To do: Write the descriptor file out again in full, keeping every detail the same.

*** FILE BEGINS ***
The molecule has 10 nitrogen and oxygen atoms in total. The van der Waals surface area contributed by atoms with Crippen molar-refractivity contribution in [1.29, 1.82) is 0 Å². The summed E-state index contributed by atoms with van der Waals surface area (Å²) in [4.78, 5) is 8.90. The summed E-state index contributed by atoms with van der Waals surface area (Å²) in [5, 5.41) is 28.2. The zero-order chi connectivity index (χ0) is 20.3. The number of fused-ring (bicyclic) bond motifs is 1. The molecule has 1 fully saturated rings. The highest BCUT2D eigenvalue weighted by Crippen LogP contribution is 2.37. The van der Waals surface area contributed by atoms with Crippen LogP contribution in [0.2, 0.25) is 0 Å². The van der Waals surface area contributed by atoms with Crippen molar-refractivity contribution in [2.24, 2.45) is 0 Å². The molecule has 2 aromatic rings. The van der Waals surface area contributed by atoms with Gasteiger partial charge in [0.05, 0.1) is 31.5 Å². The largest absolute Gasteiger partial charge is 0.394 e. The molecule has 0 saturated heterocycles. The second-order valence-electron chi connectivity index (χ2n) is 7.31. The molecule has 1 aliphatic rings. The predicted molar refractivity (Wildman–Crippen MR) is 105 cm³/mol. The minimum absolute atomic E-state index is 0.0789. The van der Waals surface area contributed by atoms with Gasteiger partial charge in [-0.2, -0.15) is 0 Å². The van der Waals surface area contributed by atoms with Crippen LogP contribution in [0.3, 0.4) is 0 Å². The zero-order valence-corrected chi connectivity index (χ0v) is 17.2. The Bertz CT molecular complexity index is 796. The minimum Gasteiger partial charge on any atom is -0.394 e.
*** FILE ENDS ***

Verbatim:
The molecule has 10 nitrogen and oxygen atoms in total. The van der Waals surface area contributed by atoms with Crippen molar-refractivity contribution in [1.29, 1.82) is 0 Å². The summed E-state index contributed by atoms with van der Waals surface area (Å²) in [4.78, 5) is 8.90. The summed E-state index contributed by atoms with van der Waals surface area (Å²) in [5, 5.41) is 28.2. The zero-order chi connectivity index (χ0) is 20.3. The number of fused-ring (bicyclic) bond motifs is 1. The molecule has 1 fully saturated rings. The highest BCUT2D eigenvalue weighted by Crippen LogP contribution is 2.37. The van der Waals surface area contributed by atoms with Crippen LogP contribution in [0.2, 0.25) is 0 Å². The van der Waals surface area contributed by atoms with Crippen molar-refractivity contribution in [2.24, 2.45) is 0 Å². The molecule has 2 aromatic rings. The van der Waals surface area contributed by atoms with Gasteiger partial charge in [0.05, 0.1) is 31.5 Å². The largest absolute Gasteiger partial charge is 0.394 e. The molecule has 0 saturated heterocycles. The second-order valence-electron chi connectivity index (χ2n) is 7.31. The molecule has 1 aliphatic rings. The predicted molar refractivity (Wildman–Crippen MR) is 105 cm³/mol. The minimum absolute atomic E-state index is 0.0789. The van der Waals surface area contributed by atoms with Gasteiger partial charge in [-0.2, -0.15) is 0 Å². The van der Waals surface area contributed by atoms with Crippen LogP contribution in [0.3, 0.4) is 0 Å². The zero-order valence-corrected chi connectivity index (χ0v) is 17.2. The Bertz CT molecular complexity index is 796. The minimum Gasteiger partial charge on any atom is -0.394 e.